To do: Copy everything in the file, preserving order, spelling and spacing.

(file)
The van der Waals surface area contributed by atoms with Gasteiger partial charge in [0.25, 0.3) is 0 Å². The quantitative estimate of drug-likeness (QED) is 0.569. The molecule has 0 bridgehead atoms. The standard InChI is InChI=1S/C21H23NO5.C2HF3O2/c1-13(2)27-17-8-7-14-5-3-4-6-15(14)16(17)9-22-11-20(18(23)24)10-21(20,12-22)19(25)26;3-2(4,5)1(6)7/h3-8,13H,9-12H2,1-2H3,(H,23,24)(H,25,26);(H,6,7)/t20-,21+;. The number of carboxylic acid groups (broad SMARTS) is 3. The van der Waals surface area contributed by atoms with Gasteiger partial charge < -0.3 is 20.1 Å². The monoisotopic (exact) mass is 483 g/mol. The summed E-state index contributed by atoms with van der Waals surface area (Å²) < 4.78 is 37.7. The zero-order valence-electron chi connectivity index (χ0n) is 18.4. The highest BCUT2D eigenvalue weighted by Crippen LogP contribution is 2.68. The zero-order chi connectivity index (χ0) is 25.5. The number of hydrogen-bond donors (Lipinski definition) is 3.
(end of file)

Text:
The van der Waals surface area contributed by atoms with Gasteiger partial charge in [0.25, 0.3) is 0 Å². The quantitative estimate of drug-likeness (QED) is 0.569. The molecule has 0 bridgehead atoms. The standard InChI is InChI=1S/C21H23NO5.C2HF3O2/c1-13(2)27-17-8-7-14-5-3-4-6-15(14)16(17)9-22-11-20(18(23)24)10-21(20,12-22)19(25)26;3-2(4,5)1(6)7/h3-8,13H,9-12H2,1-2H3,(H,23,24)(H,25,26);(H,6,7)/t20-,21+;. The number of carboxylic acid groups (broad SMARTS) is 3. The van der Waals surface area contributed by atoms with Gasteiger partial charge < -0.3 is 20.1 Å². The monoisotopic (exact) mass is 483 g/mol. The summed E-state index contributed by atoms with van der Waals surface area (Å²) < 4.78 is 37.7. The zero-order valence-electron chi connectivity index (χ0n) is 18.4. The highest BCUT2D eigenvalue weighted by Crippen LogP contribution is 2.68. The zero-order chi connectivity index (χ0) is 25.5. The number of hydrogen-bond donors (Lipinski definition) is 3.